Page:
Even his aforementioned wife – the one who doesn’t believe in plastic surgery, “she believes in the inner world” – may be coming in terms with the need for “aesthetic help” after a certain age. She’s also a doctor, an endocrinologist; they were married in 1993, two years before he qualified as a plastic surgeon. How important is appearance in his own relationships? Did he fall in love with her because of her looks? “Well, she always looked nice, and she matures well” counters Ioannis amiably (when your husband’s a plastic surgeon, he can say things like that without sounding piggish) but of course “we love each other, and love is more than anything. We are companions and we trust each other. There are more things that just the looks. But she also recognizes that looks are important nowadays, which she didn’t before”
Getting older will do that to a person. Does the doctor worry about his own aging process? “First of all, I feel lucky,” he replies, “because I was – could we say ‘blessed’? Could we say that?”
I’m not sure if he means whether we can say it in English, or whether it’s presumptuous to say it at all. ‘Sure’, I reply.
‘I was blessed not to mature badly. I feel blessed, and lucky.”
It’s true; he could pass for a man in his early 40’s. Yet it’s also true that he’s had some work done. “I asked a friend to aspirate my chin”, he says, “because I knew it would create a droopy double chin” later on; he appears in the media a lot, due to his work, and didn’t like the way it looked in photos. He also asked a friend to correct his septum, as he wasn’t breathing properly. “I don’t like ageing,” admits Ioannis frankly. “I really see my strength diminished from when I was 22, or 32. You know, you kind of smile a bitter smile when you think about it – and you say ‘Well, the next generation is coming’, you know? But I’m being very philosophical on this”. He’ll wait and see what the future brings – and get his face ‘improved’, if necessary. “I mean, what do you think of Michael Douglas? Is it a bad example?”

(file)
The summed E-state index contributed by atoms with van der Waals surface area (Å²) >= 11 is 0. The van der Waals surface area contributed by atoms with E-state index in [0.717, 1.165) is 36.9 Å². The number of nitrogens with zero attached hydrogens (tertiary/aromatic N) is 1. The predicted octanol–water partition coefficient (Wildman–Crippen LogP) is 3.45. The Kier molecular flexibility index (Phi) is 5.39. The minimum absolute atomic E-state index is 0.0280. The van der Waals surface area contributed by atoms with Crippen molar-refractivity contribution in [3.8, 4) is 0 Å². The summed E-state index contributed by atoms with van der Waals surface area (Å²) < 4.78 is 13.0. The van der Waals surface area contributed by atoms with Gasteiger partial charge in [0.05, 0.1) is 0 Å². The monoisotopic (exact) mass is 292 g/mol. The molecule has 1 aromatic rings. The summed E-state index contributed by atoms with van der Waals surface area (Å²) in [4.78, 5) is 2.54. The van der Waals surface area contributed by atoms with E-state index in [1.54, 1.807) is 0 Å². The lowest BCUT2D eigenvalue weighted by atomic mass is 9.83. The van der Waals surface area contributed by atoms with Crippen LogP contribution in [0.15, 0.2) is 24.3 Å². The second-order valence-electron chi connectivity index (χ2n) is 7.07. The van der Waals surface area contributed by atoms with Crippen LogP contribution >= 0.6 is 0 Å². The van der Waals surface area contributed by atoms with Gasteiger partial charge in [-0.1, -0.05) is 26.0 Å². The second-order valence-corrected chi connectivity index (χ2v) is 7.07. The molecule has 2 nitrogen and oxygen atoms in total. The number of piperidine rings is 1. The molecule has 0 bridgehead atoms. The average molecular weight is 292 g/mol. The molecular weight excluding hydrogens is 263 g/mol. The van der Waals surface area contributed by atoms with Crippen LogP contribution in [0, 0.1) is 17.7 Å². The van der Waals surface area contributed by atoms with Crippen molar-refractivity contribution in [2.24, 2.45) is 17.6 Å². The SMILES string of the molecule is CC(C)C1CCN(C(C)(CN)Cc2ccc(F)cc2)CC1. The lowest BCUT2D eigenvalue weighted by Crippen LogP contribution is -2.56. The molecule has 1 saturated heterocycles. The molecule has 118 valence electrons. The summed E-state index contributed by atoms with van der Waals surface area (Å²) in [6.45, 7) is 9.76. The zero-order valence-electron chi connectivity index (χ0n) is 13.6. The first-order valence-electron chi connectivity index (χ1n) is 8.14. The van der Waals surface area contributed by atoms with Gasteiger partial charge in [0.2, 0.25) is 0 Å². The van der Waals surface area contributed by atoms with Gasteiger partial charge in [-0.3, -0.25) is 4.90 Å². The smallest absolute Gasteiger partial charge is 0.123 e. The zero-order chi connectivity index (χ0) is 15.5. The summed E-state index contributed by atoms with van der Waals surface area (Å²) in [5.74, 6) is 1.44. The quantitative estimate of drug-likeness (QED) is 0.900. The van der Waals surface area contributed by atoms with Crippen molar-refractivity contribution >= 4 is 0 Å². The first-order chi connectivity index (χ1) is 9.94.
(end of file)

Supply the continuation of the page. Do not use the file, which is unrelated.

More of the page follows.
Not at all, I reply. Michael Douglas (who’s now 68) looks great.
“So, when we become his age, we’ll see”
Right now, however, there’s the present – and a full life, the life of a successful professional just beyond the cusp of middle age. Three days a week are devoted to surgery (each operation takes about an hour), another two to consultations. He works hard, often 12 hours a day, and is also involved in charity work. He’s part of a team who venture into Asia (especially the Philippines) for pro-bono work 10 days a year, doing reconstructive surgery in places where there aren’t any specialists, and is also part of the “Omada Aigaiou” (‘Aegean Team’) who visit remote Aegean islands to offer services, in his case treating patients with small skin cancers - that’s also part of plastic surgery – which might otherwise be neglected. He also loves to visit Brazil – his home for many years, when he picked up a taste for Latin jazz and studied the ways of the ‘Brazilian school’ under famed plastic surgeon Ivo Pitanguy.
Would he ever move back to Rio?
He shakes his head, his eyes crinkling ruefully: “I’m too lazy to start over again”. He’s not even tempted, adds Dr Yianni Lyras: “I’m a satisfied person. I don’t want to buy anything in my life, I’ve bought everything. I don’t want to change my profession. I don’t want to become something bigger than I am.”
His only real ambition is the book writing – and his next book, he announces , will contain “nice stories of plastic surgery”, anecdotes of a life-time’s vocation like the 65-year-old woman who barged into his office once, “laughing like crazy. ‘Dr Lyras’ she told me, ‘all these wrinkles you see on my face did not exist until last Monday. Last Monday they all appeared all of a sudden. All these million wrinkles appeared on my face four days ago.’
“I said, “How come?”
‘She said, “Because last Monday I had laser surgery on my eyes. And I saw them all! That’s why, four days later, I’m in your office now – because I want you to take them all off!”
We laugh – but it’s true. That’s what plastic surgery is: the art of seeing imperfections, then attempting to disguise them. Ioannis sees them all, every little flaw, every slight asymmetry and incipient double chin – not to mention all the sagging breasts and flabby tummies. “I see everything,” he shrugs. It’s the craftman’s curse. ‘I see them naked. I always tell this to women, I say ‘Don’t try to hide with any trick of fashion that you women have: I know you naked!’
“In a way now, I don’t enjoy naked people anymore,” he muses, “because I know them. I enjoy dressed people. I’m one of the few men in the world who enjoys the female body dressed rather than naked! To me, a naked body is an obligation. It puts me in my professional responsibility. Whenever I see a naked body as a professional, I know I’m responsible for it – so I’m not seeing it socially, I see it medically. Whereas when it’s dressed, I can enjoy it as an artist!”. Which he is, needless to say.